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I know there's alot of complaints about .50cal being ineffective, imo they are ok but maybe need some tweaks, theres already plenty of topics about that so no need to discuss it here.

My question is the Mg131/13mm round overperforming? Imo it is far too effective at causing loss of lift and severe control issues/aerodynamic penalties. I know they have a small HE charge but that's not significant enough for the 13mm to do as much damage as it is currently doing.

 

Also were Mg131 still using the HE charge late in the war or did they switch to an API type ammo? I remember reading something like that in the .50 thread but not 100% sure. If the Mg131 did indeed stop using HE filler then there is really no reason for them to perform like cannon more than machineguns. Imo Mg131 should be more inline with .50 damage but currently it is far superior and devastates aerodynamic/control even with minimal hits on target.

 

With the way Mg131 are modeled I'd switch all of the .50s in my P-47/P-51 with them in a heartbeat. They shouldn't be as powerful as they are, or maybe the .50s are too weak by comparison and should be similar to Mg131.

 

Any opinions?

Edited by Legioneod
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15 minutes ago, Legioneod said:

I know there's alot of complaints about .50cal being ineffective, imo they are ok but maybe need some tweaks, theres already plenty of topics about that so no need to discuss it here.

My question is the Mg131/13mm round overperforming? Imo it is far too effective at causing loss of lift and severe control issues/aerodynamic penalties. I know they have a small HE charge but that's not significant enough for the 13mm to do as much damage as it is currently doing.

 

Also were Mg131 still using the HE charge late in the war or did they switch to an API type ammo? I remember reading something like that in the .50 thread but not 100% sure. If the Mg131 did indeed stop using HE filler then there is really no reason for them to perform like cannon more than machineguns. Imo Mg131 should be more inline with .50 damage but currently it is far superior and devastates aerodynamic/control even with minimal hits on target.

 

With the way Mg131 are modeled I'd switch all of the .50s in my P-47/P-51 with them in a heartbeat. They shouldn't be as powerful as they are, or maybe the .50s are too weak by comparison and should be similar to Mg131.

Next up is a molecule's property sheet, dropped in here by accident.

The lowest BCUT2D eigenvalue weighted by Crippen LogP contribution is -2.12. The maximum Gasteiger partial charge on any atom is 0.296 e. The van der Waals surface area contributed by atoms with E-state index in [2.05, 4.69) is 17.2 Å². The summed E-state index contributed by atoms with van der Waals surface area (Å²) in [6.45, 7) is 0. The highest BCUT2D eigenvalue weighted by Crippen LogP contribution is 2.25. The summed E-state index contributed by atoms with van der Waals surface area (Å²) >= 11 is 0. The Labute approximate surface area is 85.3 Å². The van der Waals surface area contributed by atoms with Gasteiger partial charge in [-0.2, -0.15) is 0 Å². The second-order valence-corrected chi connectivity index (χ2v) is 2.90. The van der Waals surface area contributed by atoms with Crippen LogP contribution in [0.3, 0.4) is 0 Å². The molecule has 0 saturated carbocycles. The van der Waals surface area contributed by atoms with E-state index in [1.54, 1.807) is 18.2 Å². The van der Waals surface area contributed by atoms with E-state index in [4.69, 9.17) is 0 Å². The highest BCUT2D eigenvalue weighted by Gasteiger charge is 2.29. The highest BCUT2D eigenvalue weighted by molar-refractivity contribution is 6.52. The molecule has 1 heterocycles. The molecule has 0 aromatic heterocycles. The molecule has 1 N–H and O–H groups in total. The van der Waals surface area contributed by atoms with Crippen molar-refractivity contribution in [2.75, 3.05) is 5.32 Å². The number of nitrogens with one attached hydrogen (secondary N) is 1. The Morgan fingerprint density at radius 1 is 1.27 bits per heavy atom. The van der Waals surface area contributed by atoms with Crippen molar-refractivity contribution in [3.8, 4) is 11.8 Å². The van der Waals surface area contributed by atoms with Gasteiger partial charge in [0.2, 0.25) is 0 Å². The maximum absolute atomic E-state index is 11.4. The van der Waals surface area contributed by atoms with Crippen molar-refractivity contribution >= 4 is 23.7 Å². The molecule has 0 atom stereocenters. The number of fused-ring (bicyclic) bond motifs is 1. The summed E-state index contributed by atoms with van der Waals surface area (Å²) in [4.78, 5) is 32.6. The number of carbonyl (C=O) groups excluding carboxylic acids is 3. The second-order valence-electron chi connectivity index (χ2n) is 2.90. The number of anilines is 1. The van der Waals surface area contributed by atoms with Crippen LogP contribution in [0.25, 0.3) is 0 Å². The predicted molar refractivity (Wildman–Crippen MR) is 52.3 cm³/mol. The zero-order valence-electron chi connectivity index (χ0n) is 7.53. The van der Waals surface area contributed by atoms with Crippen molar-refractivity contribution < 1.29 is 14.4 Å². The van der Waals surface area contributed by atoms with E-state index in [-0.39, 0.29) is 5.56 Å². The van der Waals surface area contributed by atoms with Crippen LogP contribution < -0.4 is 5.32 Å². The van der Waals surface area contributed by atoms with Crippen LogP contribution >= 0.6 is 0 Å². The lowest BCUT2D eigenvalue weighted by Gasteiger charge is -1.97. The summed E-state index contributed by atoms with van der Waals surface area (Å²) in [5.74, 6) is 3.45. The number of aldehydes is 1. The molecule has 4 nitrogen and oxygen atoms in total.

Any opinions?

Here's a video of a spit firing HE UB ammo, using a modded version of the game. As you can see, even with just the two guns it's very deadly. So, I definitely agree with you that the HE causes a lot more damage overall than AP. In game it's a far more effective weapon, which does not seem credible as in IRL, there was never a huge rush to use HE only belts in HMGs, just a shift to incendiary round.

 

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6 minutes ago, Legioneod said:

Couldn't access the link. Whats it say?

Link should now work better🙂

In June 44 you will have 1 Brandgranatpatrone(Brandsprenggranatpatrone)/ 1Panzergranatpatrone(Panzerbrandgranatpatrone) depending on availability.

Brandsprenggranatpatrone has HE capability.

Edited by L3Pl4K
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57 minutes ago, Legioneod said:

Couldn't access the link. Whats it say?


It's a Luftwaffe weapons handbook, that among lots of other info it establishes:

For the section dated as March 1943 the official belt was 1 AP and 2 HEI (the belt we currently have in game)

For the section dated as June 1944 the belt changed to 1 AP and 1 Incendiary.  If these rounds were in low supply, the AP could be replaced by remaining stock of API and the Incendiary could be replaced by remaining stock of HEI, both of which were no longer in production.

For the tests I made with the skin damage decals, 2 heavy machine gun high explosive hits seem similar to a single 20mm mine shell in regards to skin damage. This is were I think there is a discrepancy with the relative effect of heavy machine gun high explosive vs cannon high explosive, they are rather close where I would expect to be a much larger difference.

Edited by -=PHX=-SuperEtendard
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40 minutes ago, L3Pl4K said:

In June 44 you will have 1 Brandgranatpatrone(Brandsprenggranatpatrone)/ 1Panzergranatpatrone(Panzerbrandgranatpatrone) depending on availability.

Brandsprenggranatpatrone has HE capability.

Brandgranatpatrone and Brandsprenggranatpatrone are two completely different things.

Panzergranatpatrone and Panzerbrandgranatpatrone are two completely different things.

Brandgranatpatrone was introduced in June 1944 and replaced the Brandsprenggranatpatrone, since the "Spreng" part was to be take care of by the MG 151 M-Geschoß.

The MG 131 ammo in June 1944 hence was Brandgranatpatrone and Panzergranatpatrone, and neither of these had HE capability.

 

:drinks:

Mike

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That was before the 4.502 update:

 

Quote

28. 13mm German and 12.7mm Italian machine guns are no longer loaded with HE ammo only due to a bug;